On Doing The Police In Different Voices

I used to know a man who, like Sloppy in Our Mutual Friend, could do the Police in different voices. It began as a party trick, for which he always received thunderous rounds of applause, upon which he eventually became dependent. There came a time when he no longer used his normal speaking voice at all. He couched every single utterance in one of his different Police voices, but the novelty wore off, and people no longer clapped, and he grew sour and disillusioned and rancorous, and ended his days drunk to high heaven sprawled on the floor of a hotel lobby at a seaside resort. It is a cautionary tale, then, his life.

But that ruinous end cannot dim the joy of his early forays into doing the Police in different voices. I remember as if it were yesterday the first time I came across him. I was attending a sophisticated cocktail party in a sophisticated house in a sophisticated part of town, and, being myself deeply and ineradicably unsophisticated, was having a rather hard time mingling. I was leaning against a mantelpiece, trying my best to look insouciant, but the only people who deigned to speak to me were those who challenged my very presence, accusing me of being some kind of valet or factotum or, worse, an interloper. I grew increasingly cantankerous, losing any sheen of sophistication I might have hoped to assume. I spat at people and pointedly ground out my cigarette butts on the expensive carpet. Across the room I saw a couple of genuine factotae approaching, huge burly monobrowed fellows, like minatory bears, bent, I supposed, on chucking me out into the street. Before they reached me, however, the hubbub of sophisticated chitchat suddenly ceased, and one voice was ringing out solo.

“On the fifteenth inst at eight forty-six pee em I was proceeding along Letsby Avenue in a northerly direction when I spotted the accused taunting a kitten. I apprehended him in the course of this bestial enormity and – “ and then, without missing a beat, he quoted that twit-and-jug bit from The Waste Land, “ – Twit twit twit, Jug jug jug jug jug jug, So rudely forc’d, Tereu”. Then he continued, in so deep and grave and sonorous a voice we might have been listening to T S Eliot himself, “And I dragged him down to the nick for a mild roughing-up by some of Inspector Cargpan’s boys.” It was marvellous, and we all applauded, and my lack of sophistication was forgotten as all eyes turned to the owner of the voice.

Or, as I learned soon enough, voices. A couple of weeks later I went to another sophisticated cocktail party. This time I took the precaution of wearing spats and a dressing gown, to give myself airs. I was leaning against a mantelpiece when once again, there was a hush a single voice made itself heard:

“On the sixteenth inst at six fourteen pee em I was proceeding along Letsby Avenue in a westerly direction when I spotted the accused engaged in a hate crime against a sparrow. No! Oo-er, missus. Really! Nay, nay and thrice may! Titter ye not! Oo-er. I dragged him down to the nick and handed him over to Inspector Cargpan’s boys for a roughing-up in the basement.”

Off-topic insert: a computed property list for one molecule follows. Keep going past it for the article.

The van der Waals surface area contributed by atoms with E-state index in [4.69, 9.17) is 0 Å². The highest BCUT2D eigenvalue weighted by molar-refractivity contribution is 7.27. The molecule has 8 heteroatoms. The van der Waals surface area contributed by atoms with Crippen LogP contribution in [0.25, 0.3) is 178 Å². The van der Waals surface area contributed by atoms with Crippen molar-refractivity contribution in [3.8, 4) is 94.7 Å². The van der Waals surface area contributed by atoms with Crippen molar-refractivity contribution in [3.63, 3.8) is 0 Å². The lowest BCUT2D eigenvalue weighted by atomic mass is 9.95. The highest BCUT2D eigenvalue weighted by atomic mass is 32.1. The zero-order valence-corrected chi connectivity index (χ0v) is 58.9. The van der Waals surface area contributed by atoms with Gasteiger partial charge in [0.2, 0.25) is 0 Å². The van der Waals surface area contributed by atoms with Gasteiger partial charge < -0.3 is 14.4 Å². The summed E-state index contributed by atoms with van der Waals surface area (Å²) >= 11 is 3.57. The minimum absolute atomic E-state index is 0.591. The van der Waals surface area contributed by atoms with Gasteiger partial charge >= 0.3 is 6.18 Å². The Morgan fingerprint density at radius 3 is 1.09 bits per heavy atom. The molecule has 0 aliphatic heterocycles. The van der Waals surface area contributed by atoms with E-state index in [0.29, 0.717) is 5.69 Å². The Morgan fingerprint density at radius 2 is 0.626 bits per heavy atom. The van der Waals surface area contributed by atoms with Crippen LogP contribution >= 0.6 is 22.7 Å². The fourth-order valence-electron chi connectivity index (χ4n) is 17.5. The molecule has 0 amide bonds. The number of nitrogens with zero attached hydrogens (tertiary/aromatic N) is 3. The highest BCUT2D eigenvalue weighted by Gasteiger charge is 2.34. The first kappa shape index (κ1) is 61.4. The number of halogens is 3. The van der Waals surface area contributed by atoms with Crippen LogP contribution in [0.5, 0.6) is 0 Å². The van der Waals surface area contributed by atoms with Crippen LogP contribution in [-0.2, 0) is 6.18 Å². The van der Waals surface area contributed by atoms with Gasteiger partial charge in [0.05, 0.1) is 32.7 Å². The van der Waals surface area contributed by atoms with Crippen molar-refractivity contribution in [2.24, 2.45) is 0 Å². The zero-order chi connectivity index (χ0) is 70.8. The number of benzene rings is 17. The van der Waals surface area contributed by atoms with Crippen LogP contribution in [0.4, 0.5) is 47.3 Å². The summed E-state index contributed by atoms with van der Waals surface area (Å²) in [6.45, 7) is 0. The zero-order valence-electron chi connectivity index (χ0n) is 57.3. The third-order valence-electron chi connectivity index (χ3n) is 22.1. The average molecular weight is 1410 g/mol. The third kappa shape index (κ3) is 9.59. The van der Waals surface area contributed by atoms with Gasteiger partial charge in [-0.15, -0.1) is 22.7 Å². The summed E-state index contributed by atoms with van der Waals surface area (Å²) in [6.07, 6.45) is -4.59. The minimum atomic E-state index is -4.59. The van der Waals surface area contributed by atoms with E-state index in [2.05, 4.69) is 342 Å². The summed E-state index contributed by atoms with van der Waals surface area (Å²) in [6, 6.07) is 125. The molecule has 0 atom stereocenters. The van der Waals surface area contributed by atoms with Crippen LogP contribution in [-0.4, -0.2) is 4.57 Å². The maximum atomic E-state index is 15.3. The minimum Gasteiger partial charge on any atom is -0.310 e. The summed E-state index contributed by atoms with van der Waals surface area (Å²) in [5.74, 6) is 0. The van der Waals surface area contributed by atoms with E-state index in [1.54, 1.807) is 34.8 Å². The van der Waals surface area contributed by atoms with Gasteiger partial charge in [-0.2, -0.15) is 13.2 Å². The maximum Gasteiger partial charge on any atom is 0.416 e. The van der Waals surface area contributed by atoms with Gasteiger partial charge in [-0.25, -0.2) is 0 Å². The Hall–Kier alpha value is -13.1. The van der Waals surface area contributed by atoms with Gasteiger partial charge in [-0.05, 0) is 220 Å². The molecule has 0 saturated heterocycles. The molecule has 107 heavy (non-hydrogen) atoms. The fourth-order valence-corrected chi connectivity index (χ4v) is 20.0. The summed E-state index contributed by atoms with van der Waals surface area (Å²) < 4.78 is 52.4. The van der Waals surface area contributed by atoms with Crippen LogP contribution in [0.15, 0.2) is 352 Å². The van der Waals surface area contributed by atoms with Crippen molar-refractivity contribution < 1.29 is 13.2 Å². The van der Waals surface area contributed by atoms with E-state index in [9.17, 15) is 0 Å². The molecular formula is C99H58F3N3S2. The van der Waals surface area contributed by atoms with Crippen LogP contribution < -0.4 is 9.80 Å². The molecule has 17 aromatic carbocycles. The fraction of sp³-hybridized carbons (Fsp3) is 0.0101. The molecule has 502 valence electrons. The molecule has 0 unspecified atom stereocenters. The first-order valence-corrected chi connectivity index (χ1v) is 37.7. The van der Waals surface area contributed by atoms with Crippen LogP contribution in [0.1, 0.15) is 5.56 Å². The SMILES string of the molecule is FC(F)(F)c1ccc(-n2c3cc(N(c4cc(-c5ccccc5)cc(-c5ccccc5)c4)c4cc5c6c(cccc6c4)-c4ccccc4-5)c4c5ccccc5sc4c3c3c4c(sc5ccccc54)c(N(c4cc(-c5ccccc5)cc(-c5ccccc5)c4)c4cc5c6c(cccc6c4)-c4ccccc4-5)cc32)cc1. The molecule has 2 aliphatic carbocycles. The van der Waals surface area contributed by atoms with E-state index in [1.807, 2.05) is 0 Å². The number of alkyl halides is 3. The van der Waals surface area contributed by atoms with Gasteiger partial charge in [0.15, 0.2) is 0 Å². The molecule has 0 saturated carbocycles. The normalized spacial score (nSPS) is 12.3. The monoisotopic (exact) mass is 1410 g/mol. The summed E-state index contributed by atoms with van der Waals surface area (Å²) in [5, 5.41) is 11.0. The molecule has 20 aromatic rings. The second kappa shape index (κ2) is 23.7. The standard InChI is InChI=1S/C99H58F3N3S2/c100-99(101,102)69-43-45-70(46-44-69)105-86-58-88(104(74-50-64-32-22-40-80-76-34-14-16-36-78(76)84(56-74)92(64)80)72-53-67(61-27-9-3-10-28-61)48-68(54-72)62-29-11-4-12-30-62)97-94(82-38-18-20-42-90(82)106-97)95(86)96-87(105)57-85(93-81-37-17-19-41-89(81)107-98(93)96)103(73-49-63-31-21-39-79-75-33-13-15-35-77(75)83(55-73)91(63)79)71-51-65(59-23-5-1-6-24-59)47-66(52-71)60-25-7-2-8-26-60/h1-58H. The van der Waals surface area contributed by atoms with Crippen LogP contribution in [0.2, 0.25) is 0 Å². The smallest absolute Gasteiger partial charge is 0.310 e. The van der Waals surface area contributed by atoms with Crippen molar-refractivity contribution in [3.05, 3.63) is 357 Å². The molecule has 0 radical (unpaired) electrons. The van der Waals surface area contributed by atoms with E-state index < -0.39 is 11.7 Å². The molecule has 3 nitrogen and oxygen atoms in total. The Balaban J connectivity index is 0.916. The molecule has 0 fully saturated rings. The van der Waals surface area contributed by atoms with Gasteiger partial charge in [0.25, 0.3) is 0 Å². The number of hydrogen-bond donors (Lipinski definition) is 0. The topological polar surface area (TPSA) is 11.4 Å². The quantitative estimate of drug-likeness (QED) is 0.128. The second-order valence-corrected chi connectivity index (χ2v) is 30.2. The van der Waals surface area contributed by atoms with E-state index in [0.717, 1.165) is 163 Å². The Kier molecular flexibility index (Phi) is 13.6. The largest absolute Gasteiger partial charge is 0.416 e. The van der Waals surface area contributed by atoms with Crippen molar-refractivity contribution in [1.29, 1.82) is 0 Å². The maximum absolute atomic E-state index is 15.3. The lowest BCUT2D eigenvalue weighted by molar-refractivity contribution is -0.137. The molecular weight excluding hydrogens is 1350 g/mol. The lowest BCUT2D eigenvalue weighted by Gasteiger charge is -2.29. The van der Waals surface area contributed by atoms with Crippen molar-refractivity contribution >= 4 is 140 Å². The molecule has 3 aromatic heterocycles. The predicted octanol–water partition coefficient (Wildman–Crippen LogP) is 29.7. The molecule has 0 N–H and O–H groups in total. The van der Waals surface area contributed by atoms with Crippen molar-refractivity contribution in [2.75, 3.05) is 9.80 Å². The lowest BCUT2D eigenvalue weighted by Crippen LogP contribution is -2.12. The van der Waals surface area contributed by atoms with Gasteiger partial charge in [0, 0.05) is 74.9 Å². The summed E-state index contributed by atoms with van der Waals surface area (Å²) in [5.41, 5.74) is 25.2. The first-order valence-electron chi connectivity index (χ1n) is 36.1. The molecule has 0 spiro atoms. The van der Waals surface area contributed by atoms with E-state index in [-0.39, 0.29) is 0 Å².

It was extraordinary. There was no hint of T S Eliot. This time it was is if Frankie Howerd had come back to life. Again there was a round of applause. I left my mantelpiece and made my way across the room to congratulate the speaker personally, but before I could reach him he had flitted away, possibly with some of the silverware tucked in his pocket.

Over the next few years, during my inveterate partygoing, I came upon the fellow, who I had dubbed “Sloppy” after his Dickensian inspiration, on numerous occasions. Every time I heard him he do the Police in different voices. Some of them were recognisable. As with his Eliot and Howerd, he could do pitch perfect impersonations of Enoch Powell and Bernard Levin, both Mike and Bernie Winters, and the Irish one-time hostage Brian Keenan. I even heard him do Yoko Ono. He had other voices which seemed to spring from his repertoire of invented characters, a chuckling Quaker, for example, and a breathless bike wanker. He never repeated himself.

The last time I saw, or rather heard, Sloppy, was at a sophisticated cocktail party at an art gallery private view. I was leaning against a mantelpiece staring vacantly at a splattery daub when a voice rose above the arty babbling. And this time it was not a speaking voice. Sloppy was singing! Well, perhaps it would be more accurate to say he was caterwauling, in an ear-splitting high-pitched screech. I recognised that sound immediately, and did not need to wait for the words “Roxanne, you don’t have to put on the red light” to know he was doing the Police in the voice of Gordon Sumner.

That, at least, was what I thought. But on my way home that night, through certain half-deserted streets, the muttering retreats of restless nights in one-night cheap hotels and sawdust restaurants with oyster-shells, I picked up the Evening Rag, and reading it on the unsophisticated top deck of the unsophisticated bus which took me to my unsophisticated home, I read that the man I knew as Sloppy had been buried that day in a seaside resort graveyard, having died drunk to high heaven sprawled on the floor of a hotel lobby earlier in the week. I realised, with a shock, that the screeching caterwauler at the private view must have been Sumner himself, and I wept. I could connect Nothing with nothing. The broken finger-nails of dirty hands. My people humble people who expect Nothing.

la la

To Carthage then I came

Burning burning burning burning

O Lord Thou pluckest me out

O Lord Thou pluckest

burning.

I can connect
Nothing with nothing.
The broken finger-nails of dirty hands.
My people humble people who expect
Nothing.” 305
la la
To Carthage then I came
Burning burning burning burning
O Lord Thou pluckest me out
O Lord Thou pluckest 310
burning

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